Fighting rare cancer, UH student gets OK for critical medical flight

Fighting rare cancer, UH student gets OK for critical medical flight
Michael Sills
Michael Sills

HONOLULU (HawaiiNewsNow) - A University of Hawaii doctoral student who's fighting a rare form of cancer that has struck him a second time received some good news Friday: his insurance company will cover an expensive air ambulance transport to a West Coast cancer center that helped him beat cancer before.

Michael Sills, 34, lay in a Queens Medical Center hospital room Friday, fighting a type of bone cancer called Ewing's sarcoma that affects only about one percent of cancer patients.

Asked how he will beat it again, Sills said, "I guess, just a positive attitude."

Sills is getting PhD in psychology at UH Manoa. He's lived in Hawaii for a year and a half with his fiancé, Jessica Meskel.

Late last year he started getting back aches and other pains and in January, doctors said the cancer had recurred.

So he and his family made arrangements to go back to the Seattle Cancer Care Alliance that successfully treated him before.  That's where an oncologist will administer stem cell treatments and give4 him high-dose, full-body radiation.  A cancer surgeon will analyze a large tumor that is pressing on his spine, his mother Sally Hart said.

Sills described the last few weeks trying to get on a medical flight as "extremely frustrating."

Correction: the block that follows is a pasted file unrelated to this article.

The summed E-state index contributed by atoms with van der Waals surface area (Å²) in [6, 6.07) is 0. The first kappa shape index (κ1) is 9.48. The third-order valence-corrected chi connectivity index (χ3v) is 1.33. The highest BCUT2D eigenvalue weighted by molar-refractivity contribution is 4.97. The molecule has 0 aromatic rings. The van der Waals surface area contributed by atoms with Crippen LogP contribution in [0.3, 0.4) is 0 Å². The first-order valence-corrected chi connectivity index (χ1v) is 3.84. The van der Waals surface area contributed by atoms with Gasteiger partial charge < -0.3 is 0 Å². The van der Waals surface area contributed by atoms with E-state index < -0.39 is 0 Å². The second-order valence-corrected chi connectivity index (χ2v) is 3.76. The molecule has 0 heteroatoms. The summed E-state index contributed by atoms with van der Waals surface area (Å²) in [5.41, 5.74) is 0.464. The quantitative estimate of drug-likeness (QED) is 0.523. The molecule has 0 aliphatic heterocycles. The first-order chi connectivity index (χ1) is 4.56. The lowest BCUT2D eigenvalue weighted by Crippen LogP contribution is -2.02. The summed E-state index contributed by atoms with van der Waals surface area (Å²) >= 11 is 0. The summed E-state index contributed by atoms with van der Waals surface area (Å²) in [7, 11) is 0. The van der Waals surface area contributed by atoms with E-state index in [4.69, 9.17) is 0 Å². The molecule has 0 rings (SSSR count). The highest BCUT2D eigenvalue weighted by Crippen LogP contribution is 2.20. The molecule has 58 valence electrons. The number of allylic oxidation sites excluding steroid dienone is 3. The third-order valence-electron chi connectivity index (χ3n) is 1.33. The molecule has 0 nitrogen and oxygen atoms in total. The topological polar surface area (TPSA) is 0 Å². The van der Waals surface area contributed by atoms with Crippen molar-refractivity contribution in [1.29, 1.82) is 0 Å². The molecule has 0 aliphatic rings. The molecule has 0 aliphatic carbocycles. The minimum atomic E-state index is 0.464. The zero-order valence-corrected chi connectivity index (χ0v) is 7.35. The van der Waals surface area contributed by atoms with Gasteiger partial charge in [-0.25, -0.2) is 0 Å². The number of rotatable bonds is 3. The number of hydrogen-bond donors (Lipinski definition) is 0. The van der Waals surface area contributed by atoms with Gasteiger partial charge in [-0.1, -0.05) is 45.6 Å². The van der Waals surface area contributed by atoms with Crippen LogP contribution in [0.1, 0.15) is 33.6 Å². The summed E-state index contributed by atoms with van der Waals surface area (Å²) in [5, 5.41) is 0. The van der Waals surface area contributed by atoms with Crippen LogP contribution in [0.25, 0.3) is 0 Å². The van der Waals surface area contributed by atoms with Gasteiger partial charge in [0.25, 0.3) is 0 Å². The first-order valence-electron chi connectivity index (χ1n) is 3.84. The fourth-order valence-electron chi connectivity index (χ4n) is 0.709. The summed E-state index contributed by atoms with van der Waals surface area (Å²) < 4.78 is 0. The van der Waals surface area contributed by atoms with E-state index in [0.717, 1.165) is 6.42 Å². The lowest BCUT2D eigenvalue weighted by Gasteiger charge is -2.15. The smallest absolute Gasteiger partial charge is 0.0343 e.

The American Cancer Society and other charities offered him free airline mileage for a trip to Seattle, but since that tumor is touching his spine, he needs to travel in a bed or gurney.

"Michael is just unable at this point, right now, to be able to sit up on a regular airplane.  With all the limitations it would just been really difficult," Hart said.

When Sills was first hospitalized at Straub Hospital earlier this year, his mother received bad news about an air ambulance trip to Seattle, which could cost $40,000 to $50,000.

"Within the first couple of weeks, a case worker there at the hospital was telling us this is not going to be paid for through your insurance.  They will not approve this," Hart said.

Hart, who's a self-employed massage therapist in Portland, said she didn't have the money to pay for the special medical ambulance trip and her son, a student, didn't have funds for the expensive trip either.

But Friday, they got the good news: his insurance will pay for the trip.

"So that was a real blessing," Sills said.

"That was a big relief for all of us," said Hart, his mother. "And it's just a huge great thing for us.  I don't even know how to find the words. It's just a really amazing situation now that we can get him back to the treatment that he was so looking forward to."

Newspaper articles show Sills when he was one of the top wrestlers in Oregon where he grew up and a national wrestling finalist at Southern Oregon University.

He was at the Olympic Training Center in Colorado back in 2002 with the goal of joining the US Olympic team, when he was first struck with the rare bone cancer that forced him to drop of college, his mother said. Sills later beat the cancer, eventually finished his undergraduate degree and got a master's degree.

But now he's planning hopefully for his trip to Seattle.

"I'm going to have a couple of surgeries first and we're going to make sure that surgeries are stabilized, that I'm stabilized.  And then we'll go," Sills said.

He was hospitalized at Queens Thursday night after he had a high heart rate and had a fluid buildup around his heart, his family said.

Sills' friends have set up an online fundraising account at the web site called

Click HERE for a link.

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